On the difference between Bug Tracking and Help Desk software

Difference bug tracking and help deskThere's a long-running debate whether a bug or defect tracking software tool is just a synonym for a help or service desk issue tracking tool, and there are plenty of blogs and web pages that tell you whether the writer prefers Bugzilla, Jira, Fogbugz, OTRS, Trac, Mantis, RT or another alternative. Most are written from within a technical bias, and you'll read stuff like "use a Java-based issue-tracking system because Java is the most widely-used language". Which might be true if you are already using Java, or have landed from outer space and want to take up programming, but otherwise is a fallacy.

For me, there is enough of a difference between bug tracking and help desk support that I would look for two rather than one tool as a solution.

My argument is that as a company grows, differences in requirements will grow from subtle and minor to serious, and the cost of changing the solution downstream will be greater than the cost of doing it right from the onset.

What differences might there be?

The target audience for the help desk software is going to be different: agents and customers rather than developers. In many situations the help desk will be used by people without user logins but who can still raise requests. Most of the time, the bug tracking software will be installed inside the firewall on your development servers whereas the help desk software could be part of a self-service web portal on an Extranet or public web site.

The help desk will handle a wider range of types: requests for information, queries about accounts, lost or forgotten credentials, suggestions and feature requests. Some of these may become bug reports, but they don't default to that. Monitoring is also going to be different - a bug database may be fine as a list of things to do, but a customer request should not be allowed to linger unattended. The bug tracking system ought to be inter-woven with code management, as Bugzilla or Trac (and others) integrates with SVN or Git.

Which features are most important?

Sometimes, the difference in importance of features will be a question of degree. The number of times I'd use an iPhone app to check bugs in my Bugzilla developer account would be much lower than the value I'd get in checking open customer tickets via my iPhone just before entering that customer's building for a meeting.

Other features are probably of equal importance. Both benefit from good integration with email to avoid having one conversation thread in the tracking system, another in email. Both can be used for metrics: release-gating bugs on the one hand or critical open customer issues on the other. It is beneficial for both if anyone capable can intervene and help, rather than sending a request to one specific person via email.

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One thing that isn't such a big issue for small companies is license cost. Most of the tools mentioned are open source and even proprietary tools such as Jira have a low entry cost.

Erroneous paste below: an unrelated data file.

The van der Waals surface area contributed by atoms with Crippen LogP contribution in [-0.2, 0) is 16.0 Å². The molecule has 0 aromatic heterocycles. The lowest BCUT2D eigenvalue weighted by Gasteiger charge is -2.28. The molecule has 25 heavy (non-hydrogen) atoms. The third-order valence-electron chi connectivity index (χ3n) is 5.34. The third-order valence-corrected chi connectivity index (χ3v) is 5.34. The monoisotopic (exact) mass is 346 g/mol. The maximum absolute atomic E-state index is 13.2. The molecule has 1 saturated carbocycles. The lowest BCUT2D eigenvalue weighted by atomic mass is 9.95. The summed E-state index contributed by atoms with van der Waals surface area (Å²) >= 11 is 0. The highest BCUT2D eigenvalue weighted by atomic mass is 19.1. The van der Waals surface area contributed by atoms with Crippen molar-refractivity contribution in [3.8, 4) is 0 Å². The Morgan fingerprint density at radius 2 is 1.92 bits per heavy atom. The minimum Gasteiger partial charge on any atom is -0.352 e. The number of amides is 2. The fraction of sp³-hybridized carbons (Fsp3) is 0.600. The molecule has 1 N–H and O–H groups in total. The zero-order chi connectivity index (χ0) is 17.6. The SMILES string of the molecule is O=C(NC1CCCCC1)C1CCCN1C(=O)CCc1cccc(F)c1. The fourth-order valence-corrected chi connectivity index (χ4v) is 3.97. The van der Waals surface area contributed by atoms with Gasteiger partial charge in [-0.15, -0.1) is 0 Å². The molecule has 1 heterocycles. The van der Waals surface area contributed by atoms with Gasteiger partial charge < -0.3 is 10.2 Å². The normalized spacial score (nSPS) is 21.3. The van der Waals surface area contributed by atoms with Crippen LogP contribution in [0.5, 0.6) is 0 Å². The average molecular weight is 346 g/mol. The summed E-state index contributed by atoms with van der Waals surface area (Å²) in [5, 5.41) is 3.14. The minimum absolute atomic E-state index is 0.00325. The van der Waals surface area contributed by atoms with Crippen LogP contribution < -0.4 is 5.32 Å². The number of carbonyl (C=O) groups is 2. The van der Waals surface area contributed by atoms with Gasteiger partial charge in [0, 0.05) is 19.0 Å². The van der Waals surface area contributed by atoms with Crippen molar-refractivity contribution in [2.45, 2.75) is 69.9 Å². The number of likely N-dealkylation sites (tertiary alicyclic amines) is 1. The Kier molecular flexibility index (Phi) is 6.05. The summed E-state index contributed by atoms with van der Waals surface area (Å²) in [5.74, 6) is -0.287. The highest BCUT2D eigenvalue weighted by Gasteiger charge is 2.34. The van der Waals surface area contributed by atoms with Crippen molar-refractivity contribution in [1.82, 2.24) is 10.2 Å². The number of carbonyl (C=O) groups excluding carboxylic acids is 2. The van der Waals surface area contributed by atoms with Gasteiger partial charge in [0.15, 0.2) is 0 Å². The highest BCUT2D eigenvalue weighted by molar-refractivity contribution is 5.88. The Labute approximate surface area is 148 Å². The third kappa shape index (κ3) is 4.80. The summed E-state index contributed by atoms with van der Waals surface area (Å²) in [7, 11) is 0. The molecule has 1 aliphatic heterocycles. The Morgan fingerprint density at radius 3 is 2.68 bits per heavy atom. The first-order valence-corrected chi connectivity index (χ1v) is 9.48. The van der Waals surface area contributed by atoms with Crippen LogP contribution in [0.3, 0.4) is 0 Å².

I won't argue that some features are a matter of life or death for a small company, but when you grow into a bigger company some or all of the following could be extremely important: computer-telephony integration, service level agreements, web portal branding, workflow customisation, ticket routing, call monitoring and integration with a knowledge base.

To repeat my point: changing from a bug tracking tool to this type of help desk support is going to be hard. If you have two solutions running side-by-side from the start, you can take the decision to scale up your investment in the help desk / customer issue tracking system whenever you need it.


At CogniDox we use OTRS (Open-source Ticket Request System) to manage tickets from our customers. We also use the data as statistics to see how many tickets are raised / open for each customer account. If something in a ticket is a bug or enhancement request that requires code change, it is converted into a Trac ticket and that's integrated with our SVN code repository. SVN check-in comments are scanned for Trac ticket numbers which makes determining release branches easier.

OTRS  is open source software that is used to assign tickets to incoming queries and track further communications about them. There are no software license fees, but it is possible to engage the company (OTRS AG) for a range of support packages. According to their website, adoption is now at over 80,000 corporate groups worldwide with leading names such as NASA, Siemens, Nokia, and Toshiba among their customer list. As well as the help desk software we use, they also offer an ITIL V3-certified IT service management (ITSM) solution and an iPhone App.

We switched to OTRS after leaving Conexant, where we used ClearDDTS. Ownership of DDTS moved from Pure Atria to Rational to IBM and is now no longer available. It is still supported but not updated for newer operating systems. So it was lucky we didn't like it much, couldn't afford it and then changed solutions. All of the open source projects we used from that time still survive or have forked into something as good, which puts a different slant on what it is to be "maintained and supported software".

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Tags: Help Desk Software, Product Management, Open Source Software

Paul Walsh

Written by Paul Walsh

Paul Walsh was one of the founders of Cognidox. After a period as an academic working in user experience (UX) research, Paul started a 25-year career in software development. He's worked for multinational telecom companies (Nortel), two $1B Cambridge companies (Ionica, Virata), and co-founded a couple of startup companies. His experience includes network management software, embedded software on silicon, enterprise software, and cloud computing.